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NON-SEQUITOR MOOT UNACCURATE ACCOUNT – HUD Reports Homelessness Continues to Decline Nationally

November 20, 2015

HUD Reports Homelessness Continues to Decline Nationally

Accounting Polemics

Every year the nature of the self identified count of people who have no safe reliable place to take care of their life and ability to survive is changed.  The count has been unreliable and reflected a variance that was extreme over the last 15 years.  When Dr. Franklin James was in charge of the Colorado Count the information was still fictitious and arguable for inconsistencies in who was reported and how they information was gathered.

Never before has this inconsistency been more obvious and yet Housing and Urban Development has the temerity to say that things are less exacerbated than ever.  Populations are sited and statistics are dragged out that belie a terrible trail of tears.

 

We need to change the equation through real-time data looking at the count process of the Department of Education and the American Census and not the jaundiced approach that is used to belittle the crisis that has been identified by countless municipalities and service providers of local governments throughout the nation.

 

We have to speed the progress of coordinated entry and rapid data entry across the state.  We must rely on accurate models that are generated over successive years that tabulate the numbers using a consistent grid for analysis.  This has yet to be accomplished once in more than 15 years.

 

When cities and regions declare a state of emergency there is no excuse to ignore the truth that we are not diminishing this crisis.  These examples evoke a misrepresentation of the scope and depth of the disorder of American society.  Many have given up finding work and are caught in the web of trauma that runs the gamut of their life times.  Please stop sugar-coating the situation that causes some judges to state that there is not enough room and that people in harm’s way have to be let alone to make it possible for them to provide a safe haven outside for their survival.

 

On the longest night we read the names of more than 100 people who have died prematurely.  When we read these names we realize that loved ones, family members, citizens have died from trauma and loss of a chance to lead lives of dignity that reflects the quality of life for all people who are struggling yet to find a way through their darkest hours.  We must be sincere and correct in reporting the truth that while we have made progress that we have not provided the infrastructure to satisfy the gnawing thirst for a drink in the oasis of care and compassion.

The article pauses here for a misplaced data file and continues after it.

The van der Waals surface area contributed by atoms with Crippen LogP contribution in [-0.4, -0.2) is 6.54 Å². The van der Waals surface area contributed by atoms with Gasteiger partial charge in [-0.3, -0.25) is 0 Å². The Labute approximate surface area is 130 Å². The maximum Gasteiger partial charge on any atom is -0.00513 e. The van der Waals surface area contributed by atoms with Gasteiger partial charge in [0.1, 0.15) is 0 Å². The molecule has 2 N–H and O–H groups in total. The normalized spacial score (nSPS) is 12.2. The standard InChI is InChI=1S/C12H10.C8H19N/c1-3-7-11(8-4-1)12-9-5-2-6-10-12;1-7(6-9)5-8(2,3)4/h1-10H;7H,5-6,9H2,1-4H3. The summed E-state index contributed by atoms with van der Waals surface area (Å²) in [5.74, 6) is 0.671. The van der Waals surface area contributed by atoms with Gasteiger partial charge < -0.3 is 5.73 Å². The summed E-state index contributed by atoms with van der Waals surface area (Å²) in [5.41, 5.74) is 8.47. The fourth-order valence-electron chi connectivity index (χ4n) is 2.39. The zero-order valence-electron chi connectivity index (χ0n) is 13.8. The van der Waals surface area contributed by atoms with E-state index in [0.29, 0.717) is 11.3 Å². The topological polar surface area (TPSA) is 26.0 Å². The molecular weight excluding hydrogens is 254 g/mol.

HUD Reports Homelessness Continues to Decline Nationally

U.S. Housing and Urban Development (HUD) Secretary Julián Castro today announced HUD’s latest national one-night estimate of homelessness, highlighting a continuing decline across the nation. The results are based on HUD’s Point-in-Time (PIT) estimates, which seek to measure the scope of homelessness on a single night in January each year.

HUD’s 2015 Annual Homeless Assessment Report (AHAR) to Congress found that there has been an overall 11% decrease and 26% drop in the unsheltered homeless population since 2010, when President Obama launched Opening Doors, the nation’s first-ever comprehensive strategy to prevent and end homelessness. Between 2010 and January 2015, veteran homelessness declined 36%, family homelessness declined 19%, and chronic homelessness among individuals declined 22%. The report shows that certain communities are making significant positive progress, while others are struggling in light of the widespread housing affordability crisis, budget shortages, or slow adoption of best practices.

In remarks last week at a Veterans Day ceremony in Richmond, Virginia, Secretary Castro congratulated the Commonwealth for becoming the first state to effectively end veteran homelessness, as well as other communities across the nation from Syracuse, New York to Las Vegas, Nevada. The decline in veteran homelessness is largely attributed to significant investments made by the U.S. Congress and the close collaboration between HUD and the U.S. Department of Veterans Affairs (VA) on a joint program called HUD-VA Supportive Housing (HUD-VASH), which provides a rental subsidy along with support services for those veterans who need them. Since 2008, nearly 80,000 rental vouchers have been awarded and more than 101,000 veterans have been served through the program. Last week, HUD and the VA announced an additional $12 million to expand the program.